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How to use symbols around the classroom to support comprehension
Children learning language in the classroom
Never forget to remind yourself about the importance of language in developing confident young individuals. The role of the classroom with its complex interplay of social dynamics is vital for children to develop an understanding of language and the important
pragmatic social skills that accompany it. Being part of this group, and the communication that is required for this, is vital for a child to develop confidence and a sense of agency. Children that can’t communicate do not learn to speak for themselves.
Communication aids and effective classroom support can change this.
Of course this applies to children who communicate using AAC as well as for those who do not. So how do we set up a classroom to help children who use AAC to engage, learn and socialise?
Activity - Thinking about classrooms
Take a moment to consider how changes to a classroom might
improve the experience for a communication aid user.
Consider our case study, Fiona, or a child you are familiar with. Read how she is being encouraged to take part in the classroom activities. Note down your thoughts in your reflective journal.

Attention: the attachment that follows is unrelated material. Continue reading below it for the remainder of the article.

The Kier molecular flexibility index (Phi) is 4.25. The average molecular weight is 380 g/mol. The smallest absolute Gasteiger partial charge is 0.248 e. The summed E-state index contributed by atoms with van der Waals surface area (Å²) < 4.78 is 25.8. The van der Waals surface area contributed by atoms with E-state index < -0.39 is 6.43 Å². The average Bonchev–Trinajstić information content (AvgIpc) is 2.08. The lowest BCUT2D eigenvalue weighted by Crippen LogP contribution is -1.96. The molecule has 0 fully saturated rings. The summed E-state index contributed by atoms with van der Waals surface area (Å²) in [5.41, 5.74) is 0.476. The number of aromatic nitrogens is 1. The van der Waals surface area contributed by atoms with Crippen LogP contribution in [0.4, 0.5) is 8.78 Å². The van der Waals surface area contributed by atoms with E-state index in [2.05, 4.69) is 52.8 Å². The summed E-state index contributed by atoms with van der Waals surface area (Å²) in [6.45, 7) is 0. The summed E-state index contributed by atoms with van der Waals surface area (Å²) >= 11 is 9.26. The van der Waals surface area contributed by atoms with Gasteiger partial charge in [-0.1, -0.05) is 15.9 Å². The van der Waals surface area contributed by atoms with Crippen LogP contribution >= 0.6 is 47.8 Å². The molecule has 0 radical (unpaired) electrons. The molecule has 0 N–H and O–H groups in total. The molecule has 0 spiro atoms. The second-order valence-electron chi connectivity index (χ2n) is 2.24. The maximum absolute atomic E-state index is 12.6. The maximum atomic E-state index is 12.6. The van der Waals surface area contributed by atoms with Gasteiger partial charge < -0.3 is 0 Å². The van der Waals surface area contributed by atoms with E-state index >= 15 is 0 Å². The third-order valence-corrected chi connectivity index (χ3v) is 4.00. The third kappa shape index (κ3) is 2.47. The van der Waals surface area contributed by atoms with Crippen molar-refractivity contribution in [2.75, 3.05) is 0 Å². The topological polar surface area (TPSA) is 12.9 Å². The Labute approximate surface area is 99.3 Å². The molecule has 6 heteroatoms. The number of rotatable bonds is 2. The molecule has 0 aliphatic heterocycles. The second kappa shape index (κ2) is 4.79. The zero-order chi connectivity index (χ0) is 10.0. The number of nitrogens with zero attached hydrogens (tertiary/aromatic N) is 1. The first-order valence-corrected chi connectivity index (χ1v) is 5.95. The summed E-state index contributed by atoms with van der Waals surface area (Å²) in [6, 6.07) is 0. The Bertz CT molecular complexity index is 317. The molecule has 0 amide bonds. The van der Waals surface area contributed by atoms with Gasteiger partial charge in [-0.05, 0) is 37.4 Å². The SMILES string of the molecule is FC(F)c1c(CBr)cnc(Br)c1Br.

The physical space
Some of the easiest problems to solve involve physical space for paper-based and electronic aids, places to securely store the aids and points to charge the high-tech devices. These can be seen as practical issues and are usually straightforward to correct.
Ask yourself questions such as:
For high-tech devices can it be heard by the teacher and peers?
Is it safe to use high-tech devices during gym, music and art?
Is there enough space on desks for low-tech devices such as communication books?
Many AAC users share classrooms with children who do not use AAC. Using
communication symbols throughout the classroom helps everybody as they are picture labels that
help children who are learning to read and write, as well as normalise the use of symbols for the AAC user.
Examples of symbols in classrooms include now and next boards, visual timetables, storage labelling and social stories.
Making a visual timetable can be a matching game with different areas for the various activities.
The role of the people in the classroom
However just as importantly, if not more so, is the human support from teachers, teaching assistants, and the AAC user’s peers in the classroom. One of the most important roles is that of the ‘communication partner’ - the people who communicate with the AAC user. Having an assistant or carer using the AAC system or device with a young child, learning to communication will help them to become more integrated into the daily routines as well as a more independent member of the class. The importance of the communication partner's role will become more apparent as we work through the levels.